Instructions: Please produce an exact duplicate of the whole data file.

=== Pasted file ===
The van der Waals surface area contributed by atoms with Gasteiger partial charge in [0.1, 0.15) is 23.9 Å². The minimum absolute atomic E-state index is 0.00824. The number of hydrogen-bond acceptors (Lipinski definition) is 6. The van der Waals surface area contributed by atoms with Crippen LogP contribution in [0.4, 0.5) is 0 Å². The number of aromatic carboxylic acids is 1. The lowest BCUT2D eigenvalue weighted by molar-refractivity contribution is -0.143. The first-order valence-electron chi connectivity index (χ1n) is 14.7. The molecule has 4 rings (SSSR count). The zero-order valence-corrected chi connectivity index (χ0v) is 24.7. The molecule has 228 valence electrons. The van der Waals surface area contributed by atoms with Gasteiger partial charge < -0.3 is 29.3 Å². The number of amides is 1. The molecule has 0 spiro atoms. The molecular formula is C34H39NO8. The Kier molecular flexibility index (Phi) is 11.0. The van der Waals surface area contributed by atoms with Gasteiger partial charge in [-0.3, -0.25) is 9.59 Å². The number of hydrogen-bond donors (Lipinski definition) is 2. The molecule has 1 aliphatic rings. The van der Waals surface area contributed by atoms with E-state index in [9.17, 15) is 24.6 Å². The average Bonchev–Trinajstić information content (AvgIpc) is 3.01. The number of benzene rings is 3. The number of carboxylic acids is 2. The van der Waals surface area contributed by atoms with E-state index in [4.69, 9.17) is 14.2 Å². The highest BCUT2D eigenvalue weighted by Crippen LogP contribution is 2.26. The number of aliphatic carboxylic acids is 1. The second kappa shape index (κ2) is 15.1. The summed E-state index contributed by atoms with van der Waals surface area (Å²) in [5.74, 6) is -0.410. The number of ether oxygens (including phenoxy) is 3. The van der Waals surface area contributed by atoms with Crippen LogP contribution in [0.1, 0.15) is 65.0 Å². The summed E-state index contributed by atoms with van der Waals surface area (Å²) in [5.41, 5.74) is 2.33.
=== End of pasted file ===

The van der Waals surface area contributed by atoms with Gasteiger partial charge in [0.1, 0.15) is 23.9 Å². The minimum absolute atomic E-state index is 0.00824. The number of hydrogen-bond acceptors (Lipinski definition) is 6. The van der Waals surface area contributed by atoms with Crippen LogP contribution in [0.4, 0.5) is 0 Å². The number of aromatic carboxylic acids is 1. The lowest BCUT2D eigenvalue weighted by molar-refractivity contribution is -0.143. The first-order valence-electron chi connectivity index (χ1n) is 14.7. The molecule has 4 rings (SSSR count). The zero-order valence-corrected chi connectivity index (χ0v) is 24.7. The molecule has 228 valence electrons. The van der Waals surface area contributed by atoms with Gasteiger partial charge < -0.3 is 29.3 Å². The number of amides is 1. The molecule has 0 spiro atoms. The molecular formula is C34H39NO8. The Kier molecular flexibility index (Phi) is 11.0. The van der Waals surface area contributed by atoms with Gasteiger partial charge in [-0.3, -0.25) is 9.59 Å². The number of hydrogen-bond donors (Lipinski definition) is 2. The molecule has 1 aliphatic rings. The van der Waals surface area contributed by atoms with E-state index in [9.17, 15) is 24.6 Å². The average Bonchev–Trinajstić information content (AvgIpc) is 3.01. The number of benzene rings is 3. The number of carboxylic acids is 2. The van der Waals surface area contributed by atoms with E-state index in [4.69, 9.17) is 14.2 Å². The highest BCUT2D eigenvalue weighted by Crippen LogP contribution is 2.26. The number of aliphatic carboxylic acids is 1. The second kappa shape index (κ2) is 15.1. The summed E-state index contributed by atoms with van der Waals surface area (Å²) in [5.74, 6) is -0.410. The number of ether oxygens (including phenoxy) is 3. The van der Waals surface area contributed by atoms with Crippen LogP contribution in [0.1, 0.15) is 65.0 Å². The summed E-state index contributed by atoms with van der Waals surface area (Å²) in [5.41, 5.74) is 2.33.